The man who created Klingons for Star Trek will find his way home this weekend in the small town of Beatrice, Nebraska. Sadly, while screenwriter/producer/novelist GENE L. COON is no longer with us, his spirit lives on with millions of Star Trek fans from the obsessive ‘Trekkies” to the passing fans. March 2-4th, fans can experience the rare treat of discovering more about the man who inspired generations of fandom and became a globally recognized phenomenon of entertainment and pop culture.
In the first season of this unique science-fiction tv series in 1966, Gene Roddenberry took exploration into space quite seriously. After the first 13 episodes, Coon joined the Star Trek production team and forever changed the navigation of the franchise by adding humor and heart. In addition to giving birth to iconic characters like Klingons and Khan, Coon is credited to the key to Star Trek’s success by injecting levity into interstellar drama such as the occasional good-natured ribbing from McCoy and Spock.
David Gerrold, fellow Star Trek writer from the original series, should know. Gerrold wrote the famous “The Trouble With Tribbles” episode and will be headlining as guest speaker at the Gage County Classic Film Institute this weekend to discuss working with the famed Nebraskan. Recently, I got a chance to chat with fellow classic film buff and local historian Jeanelle Kleveland, an organizer for this 3 day festival, that will showcase guest speakers, historical insights and screenings.
Interview with Jeanelle Kleveland:
Kellee: “How long have you been a classic film fan? Did anyone in your personal life inspire this passion?”
Jeanelle: “I don’t remember a time that I didn’t like classic films. Obviously, they are far more available today than when I grew up, but I would watch them on late night tv when they were on. Then I remember when Turner showed quite a few on TNT before TCM existed. I was on the TCM chatroom with other classic film lovers shortly after TCM started. That was a lot of fun.”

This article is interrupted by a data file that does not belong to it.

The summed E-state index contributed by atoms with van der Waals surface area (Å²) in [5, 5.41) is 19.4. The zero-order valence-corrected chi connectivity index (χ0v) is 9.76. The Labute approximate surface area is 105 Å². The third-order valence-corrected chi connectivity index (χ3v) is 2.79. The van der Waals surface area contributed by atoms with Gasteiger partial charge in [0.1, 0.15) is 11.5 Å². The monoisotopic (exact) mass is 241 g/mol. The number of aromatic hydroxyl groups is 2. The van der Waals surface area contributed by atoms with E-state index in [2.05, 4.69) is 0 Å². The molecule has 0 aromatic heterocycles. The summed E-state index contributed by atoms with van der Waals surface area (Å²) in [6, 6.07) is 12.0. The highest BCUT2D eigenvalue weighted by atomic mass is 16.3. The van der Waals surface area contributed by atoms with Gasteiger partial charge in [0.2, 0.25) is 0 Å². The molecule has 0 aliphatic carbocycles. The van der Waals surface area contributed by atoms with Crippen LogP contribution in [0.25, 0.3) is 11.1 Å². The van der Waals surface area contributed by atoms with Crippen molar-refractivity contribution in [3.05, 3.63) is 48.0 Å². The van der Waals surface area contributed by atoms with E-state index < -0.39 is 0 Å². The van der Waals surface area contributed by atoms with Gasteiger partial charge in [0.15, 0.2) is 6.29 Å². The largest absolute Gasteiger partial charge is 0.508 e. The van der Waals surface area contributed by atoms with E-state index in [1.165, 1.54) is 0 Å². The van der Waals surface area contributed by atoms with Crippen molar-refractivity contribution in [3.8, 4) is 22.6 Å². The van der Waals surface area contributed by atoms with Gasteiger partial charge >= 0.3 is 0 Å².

Kellee: “When did you become deeply interested in Nebraska/Gage County history, beyond being a resident?”
Jeanelle: “Gage County has a very interesting history. The Oregon Trail comes into Gage County. We have the Homestead National Monument. We have Clara Colby who published a suffrage newspaper from Beatrice. She was friends with the best known suffragists. I’m sure I got more interested as I got a little older—probably in my 30’s. My mother always enjoyed it and I enjoyed going to things with her.”
Kellee: “How long have you been involved in the Gage County Historical Society?”
Jeanelle: “Probably at least 30 years. My mother always got me a membership along with the one she got for herself and my dad. We almost always went to the annual dinners and programs.”
Kellee: “When did the Gage County Classic Film Institute begin? What is its goal and what do you hope for its future?”
Jeanelle: “We formed under the umbrella of the Gage County Museum in 2014. We had our first event in 2015 and we have had four events. Two of them were on Robert Taylor*, a true Hollywood legend, and two were on John P. Fulton, special effects. He won three Oscars and his father, Fitch Fulton, won one. A couple of films also included Janet Shaw as a character actor. She’s also from Beatrice.”
(*For my report on the Robert Taylor event, read it here: “Hometown Pride Honors Robert Taylor…”)
“Our Institute was formed for the purpose of educating and show casing people in the entertainment business that are from Gage County. Last year we did Fulton and one of his grand daughters brought one of his Oscars and we all got to have our picture with it. We didn’t know it was coming but it was a real treat to hold a real Oscar.”